It’s hard to remember a time when the only translated manga featured explosions, monsters, and naked women, but for most of the 1980s and 1990s, manly-man manga was the norm; American publishers barely acknowledged that female comic fans existed in or outside Japan. There were licensed manga with female protagonists, to be sure, but The Legend of Mother Sarah and Mai The Psychic Girl were clearly written for male audiences, as the reductive tagline on Mai‘s front cover attests: “She is pretty. She is psychic. She is Japanese.” (Read: “She might go out with you.”) That began to change in the mid-1990s, when a few publishers made the then-radical decision to introduce manga for girls. VIZ released Moto Hagio’s They Were Eleven (1995) and A, A’ (1997); Mixx made a hit out of Naoko Takeuchi’s Sailor Moon (1997); and Antarctic Press, home of Ninja High School and Hurricane Girls, dabbled in shojo with Mio Odagi’s Magical Mates (1996).
If VIZ took the high road, introducing readers to one of Japan’s most influential and beloved creators, and Mixx took the middle road, courting female fans of Mighty Morphin’ Power Rangers and the Sailor Moon anime, Antarctic took the cheap road, licensing a self-published work by an obscure artist. The fact that Magical Mates reached American shores at all had more to do with who Odagi knew than the quality of her work. As Jason Thompson explains in a recent House of 1000 Manga column, Odagi was a member of Studio Do-Do, a small group of artists that had an inside connection at Antarctic Press: Ippongi Bang, whose friendship with Antarctic staffers helped open the door for her fellow Studio Do-Do artists.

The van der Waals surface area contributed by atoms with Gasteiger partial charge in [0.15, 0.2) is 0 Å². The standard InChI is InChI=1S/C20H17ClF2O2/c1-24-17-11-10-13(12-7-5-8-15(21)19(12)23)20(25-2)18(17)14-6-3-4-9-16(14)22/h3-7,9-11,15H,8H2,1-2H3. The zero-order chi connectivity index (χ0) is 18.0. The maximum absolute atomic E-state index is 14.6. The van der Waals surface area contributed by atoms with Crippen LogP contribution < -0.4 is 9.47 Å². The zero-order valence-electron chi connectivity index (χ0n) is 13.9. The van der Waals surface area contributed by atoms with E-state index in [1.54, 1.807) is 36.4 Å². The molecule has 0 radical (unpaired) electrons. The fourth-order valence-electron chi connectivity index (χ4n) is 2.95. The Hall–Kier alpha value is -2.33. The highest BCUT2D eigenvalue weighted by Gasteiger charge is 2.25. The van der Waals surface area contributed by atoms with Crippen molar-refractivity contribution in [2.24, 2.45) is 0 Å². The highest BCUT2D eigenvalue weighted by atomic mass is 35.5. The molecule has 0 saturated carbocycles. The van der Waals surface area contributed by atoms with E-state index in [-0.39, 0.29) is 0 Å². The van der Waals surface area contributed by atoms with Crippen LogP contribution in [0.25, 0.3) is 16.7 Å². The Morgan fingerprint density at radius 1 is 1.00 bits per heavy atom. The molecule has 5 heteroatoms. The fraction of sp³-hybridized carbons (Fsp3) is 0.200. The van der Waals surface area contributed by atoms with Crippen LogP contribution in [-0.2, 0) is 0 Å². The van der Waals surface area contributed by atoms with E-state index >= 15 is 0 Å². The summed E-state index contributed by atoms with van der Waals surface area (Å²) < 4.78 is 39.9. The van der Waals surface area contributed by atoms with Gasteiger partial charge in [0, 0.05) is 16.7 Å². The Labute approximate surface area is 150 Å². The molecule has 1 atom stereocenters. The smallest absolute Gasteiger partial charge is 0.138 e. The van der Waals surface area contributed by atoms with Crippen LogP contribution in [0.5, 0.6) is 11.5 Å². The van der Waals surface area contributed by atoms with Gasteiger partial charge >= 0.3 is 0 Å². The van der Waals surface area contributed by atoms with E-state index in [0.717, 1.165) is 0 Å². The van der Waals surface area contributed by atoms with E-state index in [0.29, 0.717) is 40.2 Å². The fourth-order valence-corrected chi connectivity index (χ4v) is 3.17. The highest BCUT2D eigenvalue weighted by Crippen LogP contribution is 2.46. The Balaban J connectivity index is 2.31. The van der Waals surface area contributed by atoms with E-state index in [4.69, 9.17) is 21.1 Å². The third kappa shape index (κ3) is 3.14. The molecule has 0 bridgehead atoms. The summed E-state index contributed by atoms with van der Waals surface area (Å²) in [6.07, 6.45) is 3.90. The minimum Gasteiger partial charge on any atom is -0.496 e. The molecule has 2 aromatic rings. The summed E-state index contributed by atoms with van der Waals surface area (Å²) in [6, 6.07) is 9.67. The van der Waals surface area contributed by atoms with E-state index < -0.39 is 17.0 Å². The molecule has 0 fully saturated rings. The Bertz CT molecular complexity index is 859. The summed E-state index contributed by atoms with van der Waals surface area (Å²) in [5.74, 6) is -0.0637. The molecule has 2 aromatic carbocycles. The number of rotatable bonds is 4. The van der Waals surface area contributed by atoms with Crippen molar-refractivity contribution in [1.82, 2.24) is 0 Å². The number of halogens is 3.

Flipping through the six issues that comprise Magical Mates, Mio Odagi’s lack of skill is painfully obvious. The stories — which focus on a trio of tarot-reading, spell-casting teens — abound in the kind of poorly drawn panels and non-sequitors that would make a Hana to Yume editor pull out her hair. Odagi lavishes considerable attention on her characters’ eyes, rendering their irises and lashes with a meticulous precision that’s fundamentally at odds with the slapdash way she draws the rest of their bodies. She also struggles with backgrounds; her characters often appear to be floating above the picture plane, unencumbered by gravity.
Each story revolves around a romantic entanglement of one sort or another: in “Love on a Friendship Bracelet,” for example, Rinko, Kana, and Noemi help the manager of the boys’ soccer team express her feelings to the arrogant star player, while in “The Priestesses’ Love Letter,” the girls play matchmaker for the class brain and the rock guitarist she secretly adores. Not much connects the episodes, save for running gags about Rinko’s vanity — she vies with Kana and Noemi to be the “star” of the series — and about Rinko’s long-suffering suitor Eiji, a short, bespectacled nerd with an alter ego: The Student President of Darkness, a malicious teen who carries out Eiji’s darker wishes.